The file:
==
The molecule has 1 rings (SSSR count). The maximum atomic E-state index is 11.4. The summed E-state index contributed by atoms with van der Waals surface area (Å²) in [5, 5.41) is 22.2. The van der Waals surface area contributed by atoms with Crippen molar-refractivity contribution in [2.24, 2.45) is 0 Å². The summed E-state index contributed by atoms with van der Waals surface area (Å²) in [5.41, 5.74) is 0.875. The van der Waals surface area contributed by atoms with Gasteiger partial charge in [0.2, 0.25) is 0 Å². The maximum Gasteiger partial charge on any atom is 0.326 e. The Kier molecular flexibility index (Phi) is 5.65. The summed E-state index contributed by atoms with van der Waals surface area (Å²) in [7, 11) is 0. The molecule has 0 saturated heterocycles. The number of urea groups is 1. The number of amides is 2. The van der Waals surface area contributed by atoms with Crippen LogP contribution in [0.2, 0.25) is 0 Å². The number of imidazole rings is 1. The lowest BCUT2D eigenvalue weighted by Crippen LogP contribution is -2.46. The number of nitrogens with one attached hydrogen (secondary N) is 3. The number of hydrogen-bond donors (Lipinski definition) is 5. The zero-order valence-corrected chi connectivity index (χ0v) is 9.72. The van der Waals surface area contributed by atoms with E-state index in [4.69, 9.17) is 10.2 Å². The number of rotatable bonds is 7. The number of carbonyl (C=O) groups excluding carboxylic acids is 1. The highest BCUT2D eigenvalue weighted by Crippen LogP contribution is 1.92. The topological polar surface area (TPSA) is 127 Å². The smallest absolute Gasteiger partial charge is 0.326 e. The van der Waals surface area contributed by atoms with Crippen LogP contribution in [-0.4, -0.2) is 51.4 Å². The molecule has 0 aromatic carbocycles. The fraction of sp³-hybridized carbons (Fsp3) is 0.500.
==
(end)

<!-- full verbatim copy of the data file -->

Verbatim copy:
The molecule has 1 rings (SSSR count). The maximum atomic E-state index is 11.4. The summed E-state index contributed by atoms with van der Waals surface area (Å²) in [5, 5.41) is 22.2. The van der Waals surface area contributed by atoms with Crippen molar-refractivity contribution in [2.24, 2.45) is 0 Å². The summed E-state index contributed by atoms with van der Waals surface area (Å²) in [5.41, 5.74) is 0.875. The van der Waals surface area contributed by atoms with Gasteiger partial charge in [0.2, 0.25) is 0 Å². The maximum Gasteiger partial charge on any atom is 0.326 e. The Kier molecular flexibility index (Phi) is 5.65. The summed E-state index contributed by atoms with van der Waals surface area (Å²) in [7, 11) is 0. The molecule has 0 saturated heterocycles. The number of urea groups is 1. The number of amides is 2. The van der Waals surface area contributed by atoms with Crippen LogP contribution in [0.2, 0.25) is 0 Å². The number of imidazole rings is 1. The lowest BCUT2D eigenvalue weighted by Crippen LogP contribution is -2.46. The number of nitrogens with one attached hydrogen (secondary N) is 3. The number of hydrogen-bond donors (Lipinski definition) is 5. The zero-order valence-corrected chi connectivity index (χ0v) is 9.72. The van der Waals surface area contributed by atoms with E-state index in [4.69, 9.17) is 10.2 Å². The number of rotatable bonds is 7. The number of carbonyl (C=O) groups excluding carboxylic acids is 1. The highest BCUT2D eigenvalue weighted by Crippen LogP contribution is 1.92. The topological polar surface area (TPSA) is 127 Å². The smallest absolute Gasteiger partial charge is 0.326 e. The van der Waals surface area contributed by atoms with Crippen LogP contribution in [-0.4, -0.2) is 51.4 Å². The molecule has 0 aromatic carbocycles. The fraction of sp³-hybridized carbons (Fsp3) is 0.500.